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« Reply #107 on: March 05, 2011, 03:27:34 pm »
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Because Reichert lives in Auburn, it makes it easy to put the new district either in Pierce County or Seattle's Eastside.  Once again, it all comes down to where they pull the 150,000 or so extra people from Eastern Washington.   Geographically it makes sense using the low central Cascade passes.  Historically they have gone up the Columbia Gorge.  
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« Reply #108 on: March 05, 2011, 09:12:13 pm »
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Here's my version of Washington on the Census numbers. WA-08 becomes lean D, WA-03 becomes lean R, new WA-10 is likely D, centered on Olympia.

Yes, Pierce County is split four ways, but the splits are not particularly egregious--Gig Harbor is appropriately put in with the Olympic Peninsula (which now is all in one district again), while the WA-03 parts of Pierce have only about 6,000 residents. (King County is of course split between five districts, but all of those splits are unavoidable.)

WA-03 has year-round road contiguity along the Columbia, from Klickitat County up to Yakima, and from Yakima into Lewis County along US-12.



Thoughts?

« Last Edit: March 05, 2011, 09:19:39 pm by Verily »Logged
realisticidealist
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« Reply #109 on: March 05, 2011, 09:14:23 pm »
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That's almost exactly the map that I usually draw.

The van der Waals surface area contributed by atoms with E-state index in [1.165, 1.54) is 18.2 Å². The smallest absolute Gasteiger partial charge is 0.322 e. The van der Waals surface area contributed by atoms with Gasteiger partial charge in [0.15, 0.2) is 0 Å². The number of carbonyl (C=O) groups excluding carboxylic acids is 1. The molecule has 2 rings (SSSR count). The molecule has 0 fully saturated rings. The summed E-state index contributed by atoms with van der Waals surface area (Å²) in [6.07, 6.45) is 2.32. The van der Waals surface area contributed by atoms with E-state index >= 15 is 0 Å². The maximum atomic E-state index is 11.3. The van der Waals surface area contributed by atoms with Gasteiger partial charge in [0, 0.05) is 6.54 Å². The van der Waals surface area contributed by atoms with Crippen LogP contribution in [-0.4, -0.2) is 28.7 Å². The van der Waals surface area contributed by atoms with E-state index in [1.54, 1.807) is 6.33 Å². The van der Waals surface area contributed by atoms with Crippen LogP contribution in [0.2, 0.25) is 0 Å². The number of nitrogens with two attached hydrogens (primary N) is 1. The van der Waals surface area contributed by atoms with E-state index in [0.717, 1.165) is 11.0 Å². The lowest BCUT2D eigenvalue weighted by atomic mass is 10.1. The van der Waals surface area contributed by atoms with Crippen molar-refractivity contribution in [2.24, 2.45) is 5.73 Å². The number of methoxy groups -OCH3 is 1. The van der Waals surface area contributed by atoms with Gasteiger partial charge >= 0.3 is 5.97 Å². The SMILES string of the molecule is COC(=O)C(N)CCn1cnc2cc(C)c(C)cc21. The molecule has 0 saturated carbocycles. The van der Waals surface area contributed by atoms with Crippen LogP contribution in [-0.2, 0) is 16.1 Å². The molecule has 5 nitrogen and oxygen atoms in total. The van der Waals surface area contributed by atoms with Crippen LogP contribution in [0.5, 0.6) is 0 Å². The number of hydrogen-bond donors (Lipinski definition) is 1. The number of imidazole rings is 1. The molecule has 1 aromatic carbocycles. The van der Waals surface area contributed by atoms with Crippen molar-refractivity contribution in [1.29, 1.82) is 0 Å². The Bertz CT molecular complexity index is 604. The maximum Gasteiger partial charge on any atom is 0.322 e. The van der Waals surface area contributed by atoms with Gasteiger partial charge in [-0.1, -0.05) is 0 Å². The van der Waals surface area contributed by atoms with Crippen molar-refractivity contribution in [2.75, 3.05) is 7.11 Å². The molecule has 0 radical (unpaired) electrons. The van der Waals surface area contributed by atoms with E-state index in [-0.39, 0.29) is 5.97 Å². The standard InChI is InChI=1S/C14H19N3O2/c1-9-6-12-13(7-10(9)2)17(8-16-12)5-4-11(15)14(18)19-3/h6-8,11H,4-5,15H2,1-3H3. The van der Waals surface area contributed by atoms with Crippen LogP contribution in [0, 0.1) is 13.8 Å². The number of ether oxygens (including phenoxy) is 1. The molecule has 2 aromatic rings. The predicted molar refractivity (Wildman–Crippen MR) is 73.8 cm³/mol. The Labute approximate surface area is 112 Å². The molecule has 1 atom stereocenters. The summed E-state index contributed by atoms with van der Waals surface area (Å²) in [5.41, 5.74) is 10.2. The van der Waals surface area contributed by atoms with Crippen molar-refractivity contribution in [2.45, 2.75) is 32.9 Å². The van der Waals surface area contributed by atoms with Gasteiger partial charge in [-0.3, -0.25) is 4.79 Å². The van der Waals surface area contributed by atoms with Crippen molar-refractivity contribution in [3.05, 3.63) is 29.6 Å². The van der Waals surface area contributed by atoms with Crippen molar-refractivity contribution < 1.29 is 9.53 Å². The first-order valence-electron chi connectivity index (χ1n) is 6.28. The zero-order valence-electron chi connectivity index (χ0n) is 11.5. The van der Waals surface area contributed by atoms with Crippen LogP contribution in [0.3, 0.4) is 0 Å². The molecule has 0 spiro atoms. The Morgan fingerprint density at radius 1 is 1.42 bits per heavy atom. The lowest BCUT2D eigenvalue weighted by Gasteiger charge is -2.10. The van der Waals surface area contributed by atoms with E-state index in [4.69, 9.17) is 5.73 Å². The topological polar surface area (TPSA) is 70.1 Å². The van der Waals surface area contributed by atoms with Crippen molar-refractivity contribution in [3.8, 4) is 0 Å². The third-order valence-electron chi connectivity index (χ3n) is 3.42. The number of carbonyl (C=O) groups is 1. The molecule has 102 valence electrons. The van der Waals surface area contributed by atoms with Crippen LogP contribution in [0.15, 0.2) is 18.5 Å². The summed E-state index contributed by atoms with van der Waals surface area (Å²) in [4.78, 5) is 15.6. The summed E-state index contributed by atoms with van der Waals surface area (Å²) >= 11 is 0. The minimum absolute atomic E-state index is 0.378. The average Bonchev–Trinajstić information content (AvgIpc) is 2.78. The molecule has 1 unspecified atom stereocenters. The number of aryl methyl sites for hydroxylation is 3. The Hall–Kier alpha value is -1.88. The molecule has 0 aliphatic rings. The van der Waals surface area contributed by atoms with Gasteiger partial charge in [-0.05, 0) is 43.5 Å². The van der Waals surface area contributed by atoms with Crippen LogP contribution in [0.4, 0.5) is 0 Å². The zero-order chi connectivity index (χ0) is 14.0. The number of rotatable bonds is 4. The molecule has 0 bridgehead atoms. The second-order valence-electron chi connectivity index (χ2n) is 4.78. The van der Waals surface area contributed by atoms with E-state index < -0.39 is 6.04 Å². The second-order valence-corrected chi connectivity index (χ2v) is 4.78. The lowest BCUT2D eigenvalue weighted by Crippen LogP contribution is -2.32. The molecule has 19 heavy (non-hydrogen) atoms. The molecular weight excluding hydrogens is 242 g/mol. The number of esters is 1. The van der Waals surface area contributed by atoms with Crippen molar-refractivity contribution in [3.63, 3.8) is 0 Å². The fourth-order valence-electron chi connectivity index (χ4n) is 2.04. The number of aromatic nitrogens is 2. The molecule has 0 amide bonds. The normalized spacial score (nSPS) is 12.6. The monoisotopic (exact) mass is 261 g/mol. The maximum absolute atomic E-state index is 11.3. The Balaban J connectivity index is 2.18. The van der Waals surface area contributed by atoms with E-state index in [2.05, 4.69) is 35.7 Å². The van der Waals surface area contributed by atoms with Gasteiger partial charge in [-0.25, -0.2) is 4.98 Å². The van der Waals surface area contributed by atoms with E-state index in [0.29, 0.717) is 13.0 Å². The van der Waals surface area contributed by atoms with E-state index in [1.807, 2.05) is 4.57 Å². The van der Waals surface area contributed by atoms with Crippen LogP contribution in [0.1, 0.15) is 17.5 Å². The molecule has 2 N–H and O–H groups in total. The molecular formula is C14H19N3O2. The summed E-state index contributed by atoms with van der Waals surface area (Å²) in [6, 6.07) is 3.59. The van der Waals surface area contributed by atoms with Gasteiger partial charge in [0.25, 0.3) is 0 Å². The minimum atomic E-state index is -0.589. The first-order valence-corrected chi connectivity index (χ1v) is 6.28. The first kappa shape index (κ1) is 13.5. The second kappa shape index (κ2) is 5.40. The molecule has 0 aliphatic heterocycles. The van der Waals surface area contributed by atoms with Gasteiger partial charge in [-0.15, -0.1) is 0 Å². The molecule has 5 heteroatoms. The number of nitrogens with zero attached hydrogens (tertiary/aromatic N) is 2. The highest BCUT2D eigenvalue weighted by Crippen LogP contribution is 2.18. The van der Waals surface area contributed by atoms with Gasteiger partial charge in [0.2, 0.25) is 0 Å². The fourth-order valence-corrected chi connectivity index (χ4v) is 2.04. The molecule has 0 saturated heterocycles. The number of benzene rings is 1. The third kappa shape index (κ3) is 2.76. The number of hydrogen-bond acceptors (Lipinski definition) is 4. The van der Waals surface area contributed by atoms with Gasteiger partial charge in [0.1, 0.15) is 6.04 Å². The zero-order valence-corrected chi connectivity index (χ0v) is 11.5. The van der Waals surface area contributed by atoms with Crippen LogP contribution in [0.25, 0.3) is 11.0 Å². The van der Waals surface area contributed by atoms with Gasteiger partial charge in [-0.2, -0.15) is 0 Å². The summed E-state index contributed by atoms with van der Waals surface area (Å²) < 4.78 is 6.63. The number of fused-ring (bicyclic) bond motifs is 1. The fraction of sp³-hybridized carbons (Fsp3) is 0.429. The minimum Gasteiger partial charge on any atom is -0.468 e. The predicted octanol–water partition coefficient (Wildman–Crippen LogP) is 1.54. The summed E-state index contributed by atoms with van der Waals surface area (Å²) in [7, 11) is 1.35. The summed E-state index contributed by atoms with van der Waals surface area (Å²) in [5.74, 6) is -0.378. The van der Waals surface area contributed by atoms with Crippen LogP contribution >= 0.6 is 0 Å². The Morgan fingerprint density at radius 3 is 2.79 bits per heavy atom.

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« Reply #110 on: March 06, 2011, 04:13:05 am »
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There's a cleaner way of doing WA-4 & WA-5 county-wise.  Put Okanogan and all of Adams in the 4th, and the only county split is Walla Walla, which now has its rural north in the 4th and everything else in the 5th.

As far as I can tell, without the Columbia River connection, there's no way to avoid completing slicing up the Yakima metro.
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« Reply #111 on: March 06, 2011, 09:51:42 am »
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There's a cleaner way of doing WA-4 & WA-5 county-wise.  Put Okanogan and all of Adams in the 4th, and the only county split is Walla Walla, which now has its rural north in the 4th and everything else in the 5th.

That could work. I wanted to put the city of Walla Walla in WA-04 intentionally, though, so as to keep all of the agricultural areas with substantial Hispanic populations in one seat. (WA-04 is 32% Hispanic, WA-05 just 5%.) Could do the map that way, too, though.